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1907 Questions: Plumbing
- Yspanishrob 7th Dec, 2011 Plumbing
i need to convert my loft into a basic bedroom but theres a tank in the middle with pipes comming off it ----- is this a straightforward job to perhaps move it to a corner ? or is it an expensive job that it might be cheaper to move ?
- Ylindaspicer 26th Jan, 2012 Plumbing
We have had the whole heating system changed and we wanted to sell our old copper pipes and water tank for scrap. Our builder has taken the copper pipes and sold them himself, and this has caused an argument.
Should he have taken them?
Thanks for the replies - was only asking a question, so no need to be nasty, Ian Price!
For info, we had mentioned that we would like to keep the water tank and associated pipes. He took them anyway, saying this was normal, I just wanted to know if it was.
- Ymungbean 16th Nov, 2011 Plumbing
I'm having a new extention built which will include an ensuite and a new combination boiler.
I have noted that the builder has used plastic pipes connecting to some copper pipes using push on connectors, also some plastic pipes are reccessed into the brickwork and will be used for a radiator. Is this now common practice? In my day it was all copper pipe. Will these pushon's withstand water pressure?
Any advise appreciated?
- Yjivebunny 4th Aug, 2011 Plumbing
My toilet bowl has an excess build up of limescale and as such doesn't always flush away and tends to get blocked, is there anything of industrial strength to use to clear it or would I be best off having a new toilet bowl fitted, and can this be done on it's own as there is no problem with the cistern.
- Ykimmik71 18th Feb, 2011 Plumbing
- Yderwyn 11th Feb, 2012 Plumbing
My combi boiler has been clicking on and off rapidly and apparently the problem is the heat exchangers. The boiler is still working and effectively heating the radiators and water. I have been advised by one plumber that a power flush is needed, with an expensive quote. Another plumber has advised using Ferroquest instead. Many thanks, your advice would be appreciated.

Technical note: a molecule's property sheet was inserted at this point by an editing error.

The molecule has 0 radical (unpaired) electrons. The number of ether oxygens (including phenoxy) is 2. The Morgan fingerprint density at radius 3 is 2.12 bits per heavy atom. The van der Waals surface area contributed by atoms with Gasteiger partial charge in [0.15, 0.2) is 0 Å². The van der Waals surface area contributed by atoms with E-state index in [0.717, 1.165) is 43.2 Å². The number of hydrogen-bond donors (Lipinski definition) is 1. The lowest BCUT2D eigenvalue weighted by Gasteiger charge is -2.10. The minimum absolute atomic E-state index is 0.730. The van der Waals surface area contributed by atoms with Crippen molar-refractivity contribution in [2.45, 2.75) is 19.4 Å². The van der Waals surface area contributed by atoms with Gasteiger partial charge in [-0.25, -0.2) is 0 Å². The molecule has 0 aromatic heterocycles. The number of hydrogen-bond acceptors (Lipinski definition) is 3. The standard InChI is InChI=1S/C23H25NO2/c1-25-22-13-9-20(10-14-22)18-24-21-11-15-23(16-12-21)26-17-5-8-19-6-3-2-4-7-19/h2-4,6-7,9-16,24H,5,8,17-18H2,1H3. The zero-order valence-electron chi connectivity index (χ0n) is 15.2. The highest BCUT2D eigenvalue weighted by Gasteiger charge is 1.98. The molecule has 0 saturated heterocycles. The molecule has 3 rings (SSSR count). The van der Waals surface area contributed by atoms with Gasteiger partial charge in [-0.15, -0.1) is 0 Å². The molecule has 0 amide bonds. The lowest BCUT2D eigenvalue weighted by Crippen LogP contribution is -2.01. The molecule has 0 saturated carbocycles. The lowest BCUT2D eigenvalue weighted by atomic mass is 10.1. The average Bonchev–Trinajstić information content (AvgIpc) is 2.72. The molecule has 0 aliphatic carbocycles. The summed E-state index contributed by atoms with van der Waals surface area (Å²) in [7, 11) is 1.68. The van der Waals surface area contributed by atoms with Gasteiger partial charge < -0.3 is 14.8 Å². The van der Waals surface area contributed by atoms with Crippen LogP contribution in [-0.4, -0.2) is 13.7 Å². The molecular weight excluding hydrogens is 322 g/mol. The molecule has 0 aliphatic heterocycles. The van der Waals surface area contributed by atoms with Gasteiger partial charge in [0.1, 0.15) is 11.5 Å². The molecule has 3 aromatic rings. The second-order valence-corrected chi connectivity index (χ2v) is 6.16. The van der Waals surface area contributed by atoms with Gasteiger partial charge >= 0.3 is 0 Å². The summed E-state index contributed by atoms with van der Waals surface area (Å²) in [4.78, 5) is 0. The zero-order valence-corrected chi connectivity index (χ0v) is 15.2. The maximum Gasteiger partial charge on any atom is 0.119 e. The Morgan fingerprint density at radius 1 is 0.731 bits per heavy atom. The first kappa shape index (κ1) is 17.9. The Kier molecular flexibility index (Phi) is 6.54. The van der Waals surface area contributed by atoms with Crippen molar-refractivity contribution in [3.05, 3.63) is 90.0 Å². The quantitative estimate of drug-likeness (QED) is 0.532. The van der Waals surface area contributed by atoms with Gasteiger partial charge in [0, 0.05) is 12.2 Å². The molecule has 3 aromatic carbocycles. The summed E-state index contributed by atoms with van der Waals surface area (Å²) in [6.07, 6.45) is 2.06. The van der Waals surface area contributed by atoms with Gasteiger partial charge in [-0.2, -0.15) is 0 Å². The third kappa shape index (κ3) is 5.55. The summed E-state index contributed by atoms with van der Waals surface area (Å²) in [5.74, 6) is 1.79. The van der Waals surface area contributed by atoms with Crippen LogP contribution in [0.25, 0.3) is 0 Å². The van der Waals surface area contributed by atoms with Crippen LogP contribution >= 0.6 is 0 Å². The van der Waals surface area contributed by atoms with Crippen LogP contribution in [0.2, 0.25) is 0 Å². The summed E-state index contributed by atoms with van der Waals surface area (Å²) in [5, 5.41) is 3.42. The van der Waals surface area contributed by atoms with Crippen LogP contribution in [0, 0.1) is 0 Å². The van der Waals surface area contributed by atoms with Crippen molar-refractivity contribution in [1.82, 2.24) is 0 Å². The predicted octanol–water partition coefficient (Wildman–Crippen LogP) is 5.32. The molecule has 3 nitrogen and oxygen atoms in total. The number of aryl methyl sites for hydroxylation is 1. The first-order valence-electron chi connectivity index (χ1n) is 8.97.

- Yhljones 21st Feb, 2011 Plumbing
I'm currently a carpenter, but am looking at changing my career for one reason or another and plumbing is something that i am considering, so i would just like your opinions on what you think of your job and do you enjoy it?? Also, do you feel there is potential to earn a decent living from it and is the shortage of plumbers what they say it is??
If you could provide me with any information it would be much appreciated.
- Yohdannyboy 11th May, 2011 Plumbing
I have a new shower to be installed, plus I'm re-tiling the en-suite room.
What's the best order to do this?
Obviously I remove all tiles and shower fittings first -
Then should I tiles the wall first? If so, is it best to mark the position of the new shower unit and tile to overlap, still leaving an area of plastered wall behind the shower, or should I tile everywhere and mount the shower over the tiles?
Or should I install the shower first, and then tile up to and around the shower?
18Oct - Whilse in an ideal world I kinda agree with Kelly plumbing and others, and while it would be great to spend a few hundred quid on a plumber (times "x" for the number of jobs), some of us don't have that kind of money to spare right now!
Thanks to London Lofts for actually answering the question, guys! That is exactly what I wanted to know.
Be assured, I look to the professionals when I'm out of my depth, but then that's why these question forums are here?! If you've never done it before, then how do you know?
18Oct - Just realised that London Lofts answered the question relating to the shower tray, but it's the wall shower itself that I was speciifically asking for?
It's a co-ordination problem, really - if I get a plumber in to install the shower, should I leave the tiling until afterwards, or should I tile the whole wall first, or should I mark the shower location and then leave a gap in the tiling?
- Yalanplayford 17th Oct, 2012 Plumbing
I am thinking of moving my combi boiler into the loft to free up space in the room it is in at present. I understand that the loft needs to be boarded out and that there should be a loft ladder and adequate lighting, which there is, but I am concerned that, because of the restricted space i.e. it is not possible to stand up straight in the loft, I would have difficulty getting a plumber to service the boiler each year or do any repairs. I wondered if the majority of plumbers are used to this situation or whether there would be a problem. If anyone could advise I would be very grateful.
- Ycolandy 20th Feb, 2011 Plumbing
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